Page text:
Feature Article - April 2012
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Reaching New Heights

The Evolution of Climbing Walls & Challenge Courses

By Chris Gelbach

Experts agree that effective course design can enhance this team-building dynamic. Charleston County replaced its previous-generation tower and pole-style high course with a new course design in 2010. While the previous pole course could only have one person up on an element at a time, the new course allows up to six people to go through the course and be on each of the elements together. "It helps solidify the idea that there is a team up in the air together having to work through those elements," said Palka.

Ley recommends designing a challenge course for groups with bushes or other elements as separation so that two disparate groups can use the course at the same time, and stresses that offering a variety of course elements is critical for attracting repeat visitors. "We have clients that return year after year and have never repeated the same experience," said Ley. "Variety of structures gives you flexibility in programming."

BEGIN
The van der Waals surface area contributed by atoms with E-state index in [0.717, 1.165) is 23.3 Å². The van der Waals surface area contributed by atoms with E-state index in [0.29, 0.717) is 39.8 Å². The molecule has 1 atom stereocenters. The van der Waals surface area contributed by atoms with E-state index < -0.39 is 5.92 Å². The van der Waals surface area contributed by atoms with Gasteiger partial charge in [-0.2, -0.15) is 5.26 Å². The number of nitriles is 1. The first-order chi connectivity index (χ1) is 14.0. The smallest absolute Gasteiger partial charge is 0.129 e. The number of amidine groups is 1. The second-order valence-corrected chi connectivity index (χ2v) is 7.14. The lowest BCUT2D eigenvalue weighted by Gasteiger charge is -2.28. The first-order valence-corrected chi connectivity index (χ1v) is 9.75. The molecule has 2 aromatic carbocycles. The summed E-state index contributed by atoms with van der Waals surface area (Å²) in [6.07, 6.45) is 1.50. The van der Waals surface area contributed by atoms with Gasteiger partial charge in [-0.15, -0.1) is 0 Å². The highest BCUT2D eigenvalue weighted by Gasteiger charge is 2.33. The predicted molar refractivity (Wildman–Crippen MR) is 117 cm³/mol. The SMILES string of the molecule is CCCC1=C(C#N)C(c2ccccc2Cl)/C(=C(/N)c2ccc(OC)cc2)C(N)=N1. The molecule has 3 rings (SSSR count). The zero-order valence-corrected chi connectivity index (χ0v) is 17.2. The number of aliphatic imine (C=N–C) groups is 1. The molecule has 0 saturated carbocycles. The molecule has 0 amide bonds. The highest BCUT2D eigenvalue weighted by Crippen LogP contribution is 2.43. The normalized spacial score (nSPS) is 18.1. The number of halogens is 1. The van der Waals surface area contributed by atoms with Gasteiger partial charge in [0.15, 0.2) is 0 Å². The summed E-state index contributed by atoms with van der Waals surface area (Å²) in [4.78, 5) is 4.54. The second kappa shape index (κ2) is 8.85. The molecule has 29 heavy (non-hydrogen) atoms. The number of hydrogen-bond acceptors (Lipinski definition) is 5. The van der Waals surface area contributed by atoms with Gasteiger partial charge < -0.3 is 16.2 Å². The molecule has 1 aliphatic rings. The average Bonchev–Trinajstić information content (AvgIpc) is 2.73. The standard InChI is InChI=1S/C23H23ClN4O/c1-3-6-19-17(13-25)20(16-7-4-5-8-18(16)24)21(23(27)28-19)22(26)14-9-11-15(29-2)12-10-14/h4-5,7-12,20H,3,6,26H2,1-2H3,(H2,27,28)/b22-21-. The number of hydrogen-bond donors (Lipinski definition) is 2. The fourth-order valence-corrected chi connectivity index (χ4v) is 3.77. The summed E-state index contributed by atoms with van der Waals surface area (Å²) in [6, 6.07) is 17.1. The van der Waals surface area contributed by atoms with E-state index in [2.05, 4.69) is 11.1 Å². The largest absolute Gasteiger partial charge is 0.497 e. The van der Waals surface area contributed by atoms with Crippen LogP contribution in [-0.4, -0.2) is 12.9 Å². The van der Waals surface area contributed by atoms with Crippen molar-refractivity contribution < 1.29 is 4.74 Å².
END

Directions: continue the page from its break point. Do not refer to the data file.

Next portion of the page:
Hepler recommends also thinking from the start about where you see the program going. "You should be intentional in planning for any future growth," she said. "Where do you see the facility in five years? In 10 years?" Consider also whether an access-prevention plan will be needed for the course when it's unattended. And look at the expected life of both the course and of required equipment. "One harness may be manufactured by a company that recommends it be replaced in five years, another by a company that recommends it be replaced in 10. It's important that managers be aware of these considerations when purchasing equipment," said Hepler.

The kinds of groups you want to serve should also shape both course design and staffing decisions. "The facilitators are the product," said CSU's Ley. "If you hire high school and college students, you'll have a high school/college program. We have several people with master's degrees and licensed family therapists on staff and can deliver a really high-quality program for rehabilitation groups. We work with Larimer County Correction inmates. You can't do that with high school and college facilitators."